If you’re like many British Columbians and enjoy the province’s delicious and bountiful seafood, especially mollusks such as mussels, there is a good chance you’ve ingested microplastics. Recent research by TRU marine biology professor Louis Gosselin and his students has found that the majority of mussels off B.C.’s coast have microplastic particles in them. To one of Gosselin’s students in particular, Mae Frank, such findings are quite shocking.
“You hear about these things and you’re like, ‘Oh, it’s bad’ and you think of the big things like sea turtles or whales with stomachs full of plastic,” she said. “But since seeing that plastics are at the bottom of the food chain and also in things that I normally eat, and it is more sustainable to eat unlike red meat, it was kind of shocking to me.
While the knowledge of microplastics isn’t new, their existence has been known for at least twenty years, much of the research on plastics in our oceans has had to do with macroplastics, Gosselin went on to say.
“Everything bigger than about 5 mm in size is called a macroplastic and everything smaller than 5 mm in size is what we call microplastics. So at the high end of microplastics, if you had them in the palm of your hand you could see them, but then they go right down to nanometers,” Gosselin said. “The reason that we break it down and don’t call it all plastics, microplastics it’s not just a matter of seeing it, when you get to those small sizes they’re a size that small animals can swallow and ingest quite easily.”
Though Gosselin still isn’t quite sure whether microplastics are actually having a detrimental effect on marine life and the ocean ecosystem, he maintains that filter feeders such as mussels and other mollusks are the animals most affected by microplastics.
“There are a lot of animals in the ocean that we call filter feeders, they are not predators that chase big prey or eat kelp or algae. They filter water through little filters and capture microscopic particles and they ingest those. Mostly what they feed off are little microscopic algae and little animals we call plankton. Those microplastics are in the same size range as those,” he said. “We don’t really have a solid handle on whether or not these plastics are actually causing damage. We’re not even at that part. We know for sure that these animals have plastics in their bodies.”
So how exactly do these microplastics get into our oceans, rivers and other waterways? Though they are now banned in many countries, including Canada, microbeads in toiletries such as bath and body products, skin cleansers and toothpaste were previously a large contributor.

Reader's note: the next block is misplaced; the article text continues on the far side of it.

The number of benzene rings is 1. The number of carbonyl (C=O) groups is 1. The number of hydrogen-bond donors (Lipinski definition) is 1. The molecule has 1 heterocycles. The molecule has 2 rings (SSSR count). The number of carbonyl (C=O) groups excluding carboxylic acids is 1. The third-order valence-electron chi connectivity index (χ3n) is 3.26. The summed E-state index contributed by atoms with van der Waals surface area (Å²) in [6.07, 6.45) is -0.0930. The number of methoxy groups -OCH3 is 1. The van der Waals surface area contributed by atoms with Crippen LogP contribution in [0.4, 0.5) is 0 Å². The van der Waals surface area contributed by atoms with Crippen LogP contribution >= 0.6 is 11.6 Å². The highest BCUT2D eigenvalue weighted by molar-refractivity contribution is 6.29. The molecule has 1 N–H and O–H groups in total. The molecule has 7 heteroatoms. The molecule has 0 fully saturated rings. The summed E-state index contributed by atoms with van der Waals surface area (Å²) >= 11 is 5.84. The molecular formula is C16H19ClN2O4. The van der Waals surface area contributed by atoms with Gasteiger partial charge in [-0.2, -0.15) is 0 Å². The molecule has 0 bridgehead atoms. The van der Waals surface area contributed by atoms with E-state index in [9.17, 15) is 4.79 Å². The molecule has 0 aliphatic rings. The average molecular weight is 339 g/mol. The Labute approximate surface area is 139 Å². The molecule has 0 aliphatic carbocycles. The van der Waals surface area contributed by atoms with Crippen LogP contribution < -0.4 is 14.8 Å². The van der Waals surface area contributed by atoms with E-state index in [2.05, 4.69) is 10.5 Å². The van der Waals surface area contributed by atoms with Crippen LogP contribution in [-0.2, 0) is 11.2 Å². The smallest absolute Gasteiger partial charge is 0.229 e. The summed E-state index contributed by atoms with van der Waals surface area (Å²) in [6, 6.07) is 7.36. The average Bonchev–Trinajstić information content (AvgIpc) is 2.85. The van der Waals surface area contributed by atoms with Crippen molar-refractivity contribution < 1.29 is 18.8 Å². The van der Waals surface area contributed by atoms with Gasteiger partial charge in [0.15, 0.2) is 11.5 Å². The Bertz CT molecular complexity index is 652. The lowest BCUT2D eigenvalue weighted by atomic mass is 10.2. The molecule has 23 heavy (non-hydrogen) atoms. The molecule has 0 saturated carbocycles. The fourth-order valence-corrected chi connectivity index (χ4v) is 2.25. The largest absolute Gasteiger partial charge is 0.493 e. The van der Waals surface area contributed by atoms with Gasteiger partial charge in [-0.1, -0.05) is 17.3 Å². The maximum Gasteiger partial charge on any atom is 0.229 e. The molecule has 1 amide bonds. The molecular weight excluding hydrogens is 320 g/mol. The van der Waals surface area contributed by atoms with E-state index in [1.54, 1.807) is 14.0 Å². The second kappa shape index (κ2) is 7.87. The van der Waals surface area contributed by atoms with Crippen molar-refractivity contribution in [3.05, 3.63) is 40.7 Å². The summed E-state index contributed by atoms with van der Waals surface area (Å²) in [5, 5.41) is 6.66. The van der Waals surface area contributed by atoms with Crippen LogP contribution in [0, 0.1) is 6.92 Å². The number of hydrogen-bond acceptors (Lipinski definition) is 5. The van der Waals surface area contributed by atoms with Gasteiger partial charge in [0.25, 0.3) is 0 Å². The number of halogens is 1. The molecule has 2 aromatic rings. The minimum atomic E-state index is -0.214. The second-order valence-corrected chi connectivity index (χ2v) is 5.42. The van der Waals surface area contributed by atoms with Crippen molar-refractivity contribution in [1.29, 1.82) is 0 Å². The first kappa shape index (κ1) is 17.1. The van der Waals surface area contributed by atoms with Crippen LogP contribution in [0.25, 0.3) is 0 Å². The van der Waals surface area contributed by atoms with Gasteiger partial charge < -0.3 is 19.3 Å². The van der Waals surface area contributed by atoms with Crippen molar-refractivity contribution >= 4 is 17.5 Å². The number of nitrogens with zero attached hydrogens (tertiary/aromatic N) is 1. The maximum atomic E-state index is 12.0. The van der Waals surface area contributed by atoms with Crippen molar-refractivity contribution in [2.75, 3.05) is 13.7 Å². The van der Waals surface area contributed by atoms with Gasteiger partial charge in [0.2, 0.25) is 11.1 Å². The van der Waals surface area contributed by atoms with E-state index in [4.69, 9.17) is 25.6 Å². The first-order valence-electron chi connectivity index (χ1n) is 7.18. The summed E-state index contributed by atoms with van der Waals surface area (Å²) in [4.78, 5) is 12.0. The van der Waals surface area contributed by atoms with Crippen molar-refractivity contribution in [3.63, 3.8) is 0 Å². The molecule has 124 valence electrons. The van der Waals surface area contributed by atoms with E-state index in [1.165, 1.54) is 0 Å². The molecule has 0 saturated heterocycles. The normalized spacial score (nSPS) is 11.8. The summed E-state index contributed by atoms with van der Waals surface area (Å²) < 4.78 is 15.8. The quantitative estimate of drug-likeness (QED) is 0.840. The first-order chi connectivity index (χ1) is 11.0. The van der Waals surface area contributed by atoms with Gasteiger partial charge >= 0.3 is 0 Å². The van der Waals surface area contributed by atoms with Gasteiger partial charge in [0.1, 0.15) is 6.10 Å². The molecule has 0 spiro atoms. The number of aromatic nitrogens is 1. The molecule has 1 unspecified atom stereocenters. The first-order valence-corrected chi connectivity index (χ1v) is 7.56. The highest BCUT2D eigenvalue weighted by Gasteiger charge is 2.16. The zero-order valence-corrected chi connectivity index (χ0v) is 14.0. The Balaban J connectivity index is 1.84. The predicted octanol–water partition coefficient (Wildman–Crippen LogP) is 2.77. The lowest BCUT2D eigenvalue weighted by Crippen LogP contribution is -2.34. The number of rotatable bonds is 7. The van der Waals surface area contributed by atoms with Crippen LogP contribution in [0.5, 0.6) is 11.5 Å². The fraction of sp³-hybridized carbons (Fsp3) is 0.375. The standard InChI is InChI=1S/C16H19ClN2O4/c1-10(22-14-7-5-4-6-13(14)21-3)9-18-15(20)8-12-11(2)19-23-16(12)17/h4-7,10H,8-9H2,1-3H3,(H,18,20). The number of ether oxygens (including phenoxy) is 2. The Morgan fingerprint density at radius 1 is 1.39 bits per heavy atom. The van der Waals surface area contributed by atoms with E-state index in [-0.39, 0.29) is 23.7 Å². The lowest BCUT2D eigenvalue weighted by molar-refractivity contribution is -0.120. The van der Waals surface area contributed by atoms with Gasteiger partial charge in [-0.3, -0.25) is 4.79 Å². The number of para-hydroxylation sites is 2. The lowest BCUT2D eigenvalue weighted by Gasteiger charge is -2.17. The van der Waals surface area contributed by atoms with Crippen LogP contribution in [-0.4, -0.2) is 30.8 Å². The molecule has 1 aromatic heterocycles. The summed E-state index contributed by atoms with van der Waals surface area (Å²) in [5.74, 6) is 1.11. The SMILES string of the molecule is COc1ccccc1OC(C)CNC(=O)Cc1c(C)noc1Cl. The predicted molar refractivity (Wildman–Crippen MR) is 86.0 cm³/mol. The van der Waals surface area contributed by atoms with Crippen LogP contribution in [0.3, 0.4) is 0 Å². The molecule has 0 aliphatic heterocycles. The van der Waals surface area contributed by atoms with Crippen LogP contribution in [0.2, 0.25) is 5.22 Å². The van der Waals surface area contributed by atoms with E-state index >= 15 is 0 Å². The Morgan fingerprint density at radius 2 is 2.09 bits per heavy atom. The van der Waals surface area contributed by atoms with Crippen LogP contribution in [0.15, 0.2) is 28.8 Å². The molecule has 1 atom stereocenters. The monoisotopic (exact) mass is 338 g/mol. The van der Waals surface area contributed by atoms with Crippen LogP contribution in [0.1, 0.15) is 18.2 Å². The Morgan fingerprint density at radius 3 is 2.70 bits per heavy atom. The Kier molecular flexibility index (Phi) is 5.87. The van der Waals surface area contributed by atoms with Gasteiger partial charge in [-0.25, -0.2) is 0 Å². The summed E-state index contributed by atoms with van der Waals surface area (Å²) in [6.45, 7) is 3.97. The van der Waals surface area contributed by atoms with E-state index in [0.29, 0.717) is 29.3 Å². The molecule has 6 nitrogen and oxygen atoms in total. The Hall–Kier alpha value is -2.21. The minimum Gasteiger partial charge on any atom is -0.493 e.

Another cause is the eventual “breaking down” of large plastic items through wear-and-tear and UV radiation. As plastics are exposed to light and air, and rub up against each other, they get brittle and break into continually smaller pieces.
Yet perhaps the most surprising contributor to microplastics in our oceans is the fabric industry.
“More and more of your clothes are made up of plastic fibres,” Gosselin said. “If you ever buy a fleece or something with microfibres, it could be clothing, it could be linen for your bed. Most of our clothing, even cotton clothing very often has it, even some portion of polyesters.”
When you put your clothing in the wash, these plastic fibres naturally wear off and make their way into the sewer system, then rivers and eventually the ocean. Though we have only known about microplastics for the past twenty years, we have been producing them much longer. As such, they can now be found in the most remote parts of the world.
“We have been doing this for long enough that by the time people realized that there are microplastics everywhere in the world,” Gosselin said. “Places that don’t produce any microplastics at all have them there. They are pretty much everywhere and they are the right size that these little animals can filter them out and consume them.”
Though Gosselin still isn’t sure whether these particles could be damaging, he does have a few theories on the problems that they could potentially present.
“They two ways they could cause problems is one, physical: where they damage the gut or tissues, or they just block the gut and don’t get digested. Another possibility is that these plastics tend to absorb chemicals,” he said.
Yet microplastics in our oceans aren’t the only problem. During fieldwork on Vancouver Island, Frank found that some of their samples had been contaminated by microplastics in the air.
“[It] would be an interesting thing to go forward with, looking at them in the air, because we are definitely breathing them in anytime we wear any type of synthetic clothing,” she said. “It is all over our bodies, it’s in our lungs. It has also helped me to think more and be more conscious of what I’m wearing.”
So what exactly can be done to mitigate the number of microplastics headed to our oceans? While Gosselin believes better government regulations are key to reducing microplastics, that isn’t the only option.
“One of the things we could do is change our municipal filtering systems to take account for those,” he said. “The other one is perhaps to approach the clothing industry. Those are the key to making changes, we have made so many changes over the years to different aspects when we’ve realized pollutants were a problem.”